The Anti-gender Rhetoric of Far-right Groups is Unspontaneous and Premeditated
Anti-gender movements in Georgia have noticeably strengthened in recent years. This trend is accompanied by the normalization of gender-based violence, the marginalization of vulnerable women, and the incitement of homophobic sentiments.

Anti-feminist sentiments and anti-gender rhetoric hold an important place in the far-right groups’ and their leaders’ agenda. These groups actively use social and online media platforms to sow false public sentiments. Their messages often specifically target women. In most cases, their anti-gender rhetoric is characterized by an unspontaneous and premeditated campaign.

The Democracy Research Institute analyzed 165 cases of defamatory content involving female politicians, human rights defenders, and public defenders in social networks and online media from September to November 2022.

According to the research conducted by the Democracy Research Institute, far-right actors in Georgia actively discredit women using moral indicators like their dressing style, obedience, abortion, religion, etc. They are particularly aggressive toward feminists and blame them for destroying conservative family values, where the main figure and, therefore, the decision-maker is a man.

The anti-gender rhetoric of these groups is often mixed with homophobic sentiments. The far-right constantly refers to LGBTQ people in derogatory terms and calls the LGBTQ movement and feminists the main opponents of women. Notably, Demna Gvasalia, the creative director of the French fashion house "Balenciaga," who was awarded the title of an honorary citizen by Tbilisi Mayor Kakha Kaladze, became the target of aggressive and homophobic rhetoric of far-right leaders during the reporting period.

the leaders of the "Children's Rights Protection Society" organization, Guram and Aleqsandre Palavandishvili, and the founder of the public movement "Georgian Mission," Ramaz Gagnidze, were particularly vocal in anti-gender rhetoric during the reporting period. The "Alt-Info" team was especially active with anti-gender editorial policy.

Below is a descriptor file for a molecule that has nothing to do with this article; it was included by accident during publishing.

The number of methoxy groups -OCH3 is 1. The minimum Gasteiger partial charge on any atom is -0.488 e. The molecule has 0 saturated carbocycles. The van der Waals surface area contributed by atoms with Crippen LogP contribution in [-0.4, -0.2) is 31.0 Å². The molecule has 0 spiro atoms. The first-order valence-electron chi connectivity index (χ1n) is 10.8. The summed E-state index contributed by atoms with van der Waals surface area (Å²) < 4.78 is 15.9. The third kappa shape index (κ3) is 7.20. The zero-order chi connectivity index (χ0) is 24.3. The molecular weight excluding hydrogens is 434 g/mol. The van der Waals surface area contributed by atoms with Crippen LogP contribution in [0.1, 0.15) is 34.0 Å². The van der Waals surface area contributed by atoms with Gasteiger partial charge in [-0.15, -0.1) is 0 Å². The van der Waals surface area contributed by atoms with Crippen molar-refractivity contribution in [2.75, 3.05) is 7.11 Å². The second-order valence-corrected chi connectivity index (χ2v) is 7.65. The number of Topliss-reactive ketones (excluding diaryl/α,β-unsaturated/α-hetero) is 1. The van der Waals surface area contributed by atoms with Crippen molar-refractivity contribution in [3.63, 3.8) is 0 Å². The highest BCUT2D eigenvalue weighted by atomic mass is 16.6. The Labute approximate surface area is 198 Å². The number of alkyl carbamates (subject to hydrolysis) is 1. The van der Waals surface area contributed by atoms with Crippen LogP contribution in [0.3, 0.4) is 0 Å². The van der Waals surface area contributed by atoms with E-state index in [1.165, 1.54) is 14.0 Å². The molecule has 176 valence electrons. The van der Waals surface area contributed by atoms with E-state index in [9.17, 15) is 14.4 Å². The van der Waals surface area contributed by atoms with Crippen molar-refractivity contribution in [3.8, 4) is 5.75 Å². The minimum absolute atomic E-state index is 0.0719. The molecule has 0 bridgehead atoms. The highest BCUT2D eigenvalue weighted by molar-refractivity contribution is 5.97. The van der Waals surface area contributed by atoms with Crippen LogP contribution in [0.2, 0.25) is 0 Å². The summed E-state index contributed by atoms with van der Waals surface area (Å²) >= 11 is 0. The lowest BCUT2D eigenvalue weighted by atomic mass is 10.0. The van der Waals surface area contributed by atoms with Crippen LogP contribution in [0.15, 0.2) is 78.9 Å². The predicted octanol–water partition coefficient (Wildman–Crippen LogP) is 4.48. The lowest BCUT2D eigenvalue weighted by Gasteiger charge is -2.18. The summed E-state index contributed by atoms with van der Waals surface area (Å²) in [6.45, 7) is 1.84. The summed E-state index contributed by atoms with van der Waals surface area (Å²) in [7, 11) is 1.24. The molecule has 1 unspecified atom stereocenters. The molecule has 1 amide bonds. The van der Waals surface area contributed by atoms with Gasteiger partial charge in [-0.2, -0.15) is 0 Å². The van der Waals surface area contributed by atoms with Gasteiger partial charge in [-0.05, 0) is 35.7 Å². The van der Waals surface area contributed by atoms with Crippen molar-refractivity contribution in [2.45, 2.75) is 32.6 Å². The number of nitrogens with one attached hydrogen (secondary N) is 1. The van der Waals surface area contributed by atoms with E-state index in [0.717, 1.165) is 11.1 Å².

During the reporting period, the social networks and online media monitoring identified two main directions in the far-right groups’ anti-gender online discourse with the highest interaction indicators:

  1. A smear campaign against the Public Defender and the female candidate in particular - Public defender Nino Lomjaria, and candidate for public defender Ana Abashidze, were targeted by the aggressive rhetoric of the leaders of the far-right political party "Conservative Movement/Alt-Info" and the media platform "Alt-Info."
  2. Anti-liberal rhetoric, directed against "Rustavi 2" TV station. Far-right groups "Georgian Idea," "Children's Rights Protection Society," and "Conservative Movement/Alt-Info" demanded the closure of the "Prime House" program, which they called the "depravity propaganda" embraced by the West.
Another finding of the reporting period is how the official positions of the far-right groups and the Georgian Patriarchate coincide with each other. On November 26, 2022, Deacon Andria Jagmaidze, the head of the Public Relations Service of the Patriarchate, and the "Alt-Info" team assessed the fact of the attack on a nun in the Nichimukhi nunnery in Khashuri as a severe result of the anti-church campaign organized by the liberal media and the non-governmental sector.

The far-right actors also responded to the frequent cases of femicide in Georgia and claimed the struggle of the "women's movement" against femicide to be an attack on the church by liberal forces.